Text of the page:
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Bed and Sofa / Chess Fever: Double Feature

When an out-of-towner moves in with a married couple, the outsider and the married woman find themselves attracted to each other. Acting on their impulses, the two at first shame the husband, but then the husband comes to accept the idea of sharing the house as a threesome, which gets even more complicated when the woman realizes she's pregnant and doesn't know who the father is. It could have been an Ernst Lubitsch film (heck, he did something like it with 1933's Design for Living), and the idea of multi-partner relationships has floated throughout cinema (be it Françios Truffaut's Jules and Jim or Andrew Fleming's Threesome), but the funny thing about 1927's Bed and Sofa is that it was made in Russia under the rule of Joseph Stalin. A silent picture, the film follows the events of this threesome as outsider Kolia (Nikolai Batalov) finds comfort in the family of Volodia (Vladamir Fogel) and Liuda (Lyudmila Semyonova). Like most films of this type, it's a melodrama with comic elements and it's all about the mores of love and modern living with an appropriate twist ending. As a silent picture, some might find it a bit slow-going, but there are smart touches throughout that make each of its leads empathetic, while director Abram Room has a strong visual eye and is skilled with parallel actions (the opening mimics the close; everyone in the house bathes while Room cuts to a cat licking itself, etc). And viewers from western cultures only familiar with the Soviet Union during the Cold War might think it's a small treat to see a Russian film of the early Soviet era that doesn't focus on collective farming or the Bolshevik Revolution. Instead, it's a loose an amusing little melodrama that does have a class consciousness but is never overwhelmed by it. Chess Fever (1925) also is included, a 27-minute silent comedy about romance and the chess-craze that swept the country at the time. Fogel returns as the hero of the piece, who's running into romantic problems because the woman he loves (Anna Zemtsova) can't stand the sport, while chess is virtually the sole thing that occupies his mind. Directed by Nikolai Shpikovsky and Vsevolod Pudovkin, it's a slight, engaging little film that manages to convey the same warmth and spirit of the best of the two-reelers. Image Entertainment presents both titles in a two-disc set, but since both films are silent, the first disc holds both features with English title cards, while the second disc has Russian title cards (scanning through the Russian version of Bed and Sofa, evidence suggests these may not be the original title cards, but ones from a later video revision). On Disc One is an informative commentary for Bed and Sofa by Julian Graffy, author of Bed and Sofa: A Film Companion, who explains both political ramifications of some of the film's minutiae. Dual-DVD slimline keep-case.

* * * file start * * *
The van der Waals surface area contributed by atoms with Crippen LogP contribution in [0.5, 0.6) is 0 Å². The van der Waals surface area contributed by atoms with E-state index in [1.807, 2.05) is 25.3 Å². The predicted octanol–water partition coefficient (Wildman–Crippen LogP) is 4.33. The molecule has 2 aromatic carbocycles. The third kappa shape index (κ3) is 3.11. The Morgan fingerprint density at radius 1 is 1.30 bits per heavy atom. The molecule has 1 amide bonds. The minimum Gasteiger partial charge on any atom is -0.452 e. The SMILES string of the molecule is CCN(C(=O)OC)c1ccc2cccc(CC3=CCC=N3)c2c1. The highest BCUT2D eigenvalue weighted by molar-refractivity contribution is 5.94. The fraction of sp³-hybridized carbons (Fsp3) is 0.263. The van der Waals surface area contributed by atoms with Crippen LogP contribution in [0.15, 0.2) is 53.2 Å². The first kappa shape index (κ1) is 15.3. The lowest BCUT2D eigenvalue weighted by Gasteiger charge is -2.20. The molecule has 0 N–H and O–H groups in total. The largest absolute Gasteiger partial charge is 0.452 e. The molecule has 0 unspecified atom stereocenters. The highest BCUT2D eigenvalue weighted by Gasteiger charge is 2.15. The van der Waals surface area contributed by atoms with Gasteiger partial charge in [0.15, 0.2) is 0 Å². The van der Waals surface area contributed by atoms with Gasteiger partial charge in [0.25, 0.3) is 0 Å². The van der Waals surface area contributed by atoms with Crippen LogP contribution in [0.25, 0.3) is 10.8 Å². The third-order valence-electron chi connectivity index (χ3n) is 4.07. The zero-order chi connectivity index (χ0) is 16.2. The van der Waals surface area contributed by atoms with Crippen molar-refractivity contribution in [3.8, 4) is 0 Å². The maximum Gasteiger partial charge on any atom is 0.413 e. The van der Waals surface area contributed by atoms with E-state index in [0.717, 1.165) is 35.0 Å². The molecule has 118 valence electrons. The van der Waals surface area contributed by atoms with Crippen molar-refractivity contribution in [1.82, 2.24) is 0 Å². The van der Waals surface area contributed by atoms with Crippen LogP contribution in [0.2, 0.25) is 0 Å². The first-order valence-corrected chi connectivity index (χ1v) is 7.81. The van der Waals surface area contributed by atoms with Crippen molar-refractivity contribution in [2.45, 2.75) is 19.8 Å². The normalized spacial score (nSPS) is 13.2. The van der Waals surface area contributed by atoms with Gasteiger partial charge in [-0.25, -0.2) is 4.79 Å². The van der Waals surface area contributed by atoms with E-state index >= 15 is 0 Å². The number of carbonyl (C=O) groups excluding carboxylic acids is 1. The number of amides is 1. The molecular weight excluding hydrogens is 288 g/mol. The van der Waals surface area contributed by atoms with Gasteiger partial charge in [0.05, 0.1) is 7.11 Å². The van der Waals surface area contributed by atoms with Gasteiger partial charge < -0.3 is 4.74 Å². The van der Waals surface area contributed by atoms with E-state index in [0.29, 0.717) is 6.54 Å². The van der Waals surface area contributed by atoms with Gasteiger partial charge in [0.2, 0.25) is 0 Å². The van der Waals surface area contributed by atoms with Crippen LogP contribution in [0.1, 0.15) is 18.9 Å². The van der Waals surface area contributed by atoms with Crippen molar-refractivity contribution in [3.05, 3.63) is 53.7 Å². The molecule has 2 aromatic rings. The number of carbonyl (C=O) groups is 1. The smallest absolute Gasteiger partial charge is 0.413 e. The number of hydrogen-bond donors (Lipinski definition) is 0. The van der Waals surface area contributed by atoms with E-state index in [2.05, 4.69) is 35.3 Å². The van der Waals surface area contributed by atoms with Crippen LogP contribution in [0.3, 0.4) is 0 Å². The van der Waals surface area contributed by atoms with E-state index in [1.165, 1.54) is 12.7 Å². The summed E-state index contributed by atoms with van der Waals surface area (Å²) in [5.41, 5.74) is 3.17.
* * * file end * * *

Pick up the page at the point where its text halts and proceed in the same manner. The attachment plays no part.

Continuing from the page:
—DSH



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